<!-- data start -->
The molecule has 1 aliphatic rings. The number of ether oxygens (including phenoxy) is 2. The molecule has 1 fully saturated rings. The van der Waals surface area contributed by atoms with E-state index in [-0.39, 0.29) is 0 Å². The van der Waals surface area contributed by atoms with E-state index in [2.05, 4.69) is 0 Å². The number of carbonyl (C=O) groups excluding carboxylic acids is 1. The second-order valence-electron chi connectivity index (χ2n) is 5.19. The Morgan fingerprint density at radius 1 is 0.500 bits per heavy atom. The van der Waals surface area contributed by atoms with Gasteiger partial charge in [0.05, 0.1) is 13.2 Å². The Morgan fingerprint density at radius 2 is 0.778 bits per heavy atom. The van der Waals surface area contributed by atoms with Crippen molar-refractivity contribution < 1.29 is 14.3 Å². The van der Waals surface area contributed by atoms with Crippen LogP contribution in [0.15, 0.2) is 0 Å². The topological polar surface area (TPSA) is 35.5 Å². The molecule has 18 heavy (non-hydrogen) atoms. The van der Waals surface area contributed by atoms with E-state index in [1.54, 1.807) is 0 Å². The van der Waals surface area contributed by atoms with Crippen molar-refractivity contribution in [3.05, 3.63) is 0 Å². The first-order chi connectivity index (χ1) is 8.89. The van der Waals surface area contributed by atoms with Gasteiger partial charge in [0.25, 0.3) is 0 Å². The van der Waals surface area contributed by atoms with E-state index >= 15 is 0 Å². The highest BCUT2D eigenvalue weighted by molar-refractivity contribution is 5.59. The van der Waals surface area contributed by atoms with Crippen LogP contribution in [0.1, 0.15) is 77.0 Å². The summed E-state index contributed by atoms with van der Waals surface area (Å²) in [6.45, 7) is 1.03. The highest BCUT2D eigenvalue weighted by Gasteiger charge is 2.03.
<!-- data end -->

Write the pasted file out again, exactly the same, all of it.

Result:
The molecule has 1 aliphatic rings. The number of ether oxygens (including phenoxy) is 2. The molecule has 1 fully saturated rings. The van der Waals surface area contributed by atoms with E-state index in [-0.39, 0.29) is 0 Å². The van der Waals surface area contributed by atoms with E-state index in [2.05, 4.69) is 0 Å². The number of carbonyl (C=O) groups excluding carboxylic acids is 1. The second-order valence-electron chi connectivity index (χ2n) is 5.19. The Morgan fingerprint density at radius 1 is 0.500 bits per heavy atom. The van der Waals surface area contributed by atoms with Gasteiger partial charge in [0.05, 0.1) is 13.2 Å². The Morgan fingerprint density at radius 2 is 0.778 bits per heavy atom. The van der Waals surface area contributed by atoms with Crippen molar-refractivity contribution < 1.29 is 14.3 Å². The van der Waals surface area contributed by atoms with Crippen LogP contribution in [0.15, 0.2) is 0 Å². The topological polar surface area (TPSA) is 35.5 Å². The molecule has 18 heavy (non-hydrogen) atoms. The van der Waals surface area contributed by atoms with E-state index in [1.54, 1.807) is 0 Å². The van der Waals surface area contributed by atoms with Crippen molar-refractivity contribution in [3.05, 3.63) is 0 Å². The first-order chi connectivity index (χ1) is 8.89. The van der Waals surface area contributed by atoms with Gasteiger partial charge in [0.25, 0.3) is 0 Å². The van der Waals surface area contributed by atoms with E-state index >= 15 is 0 Å². The highest BCUT2D eigenvalue weighted by molar-refractivity contribution is 5.59. The van der Waals surface area contributed by atoms with Crippen LogP contribution in [0.1, 0.15) is 77.0 Å². The summed E-state index contributed by atoms with van der Waals surface area (Å²) in [6.45, 7) is 1.03. The highest BCUT2D eigenvalue weighted by Gasteiger charge is 2.03.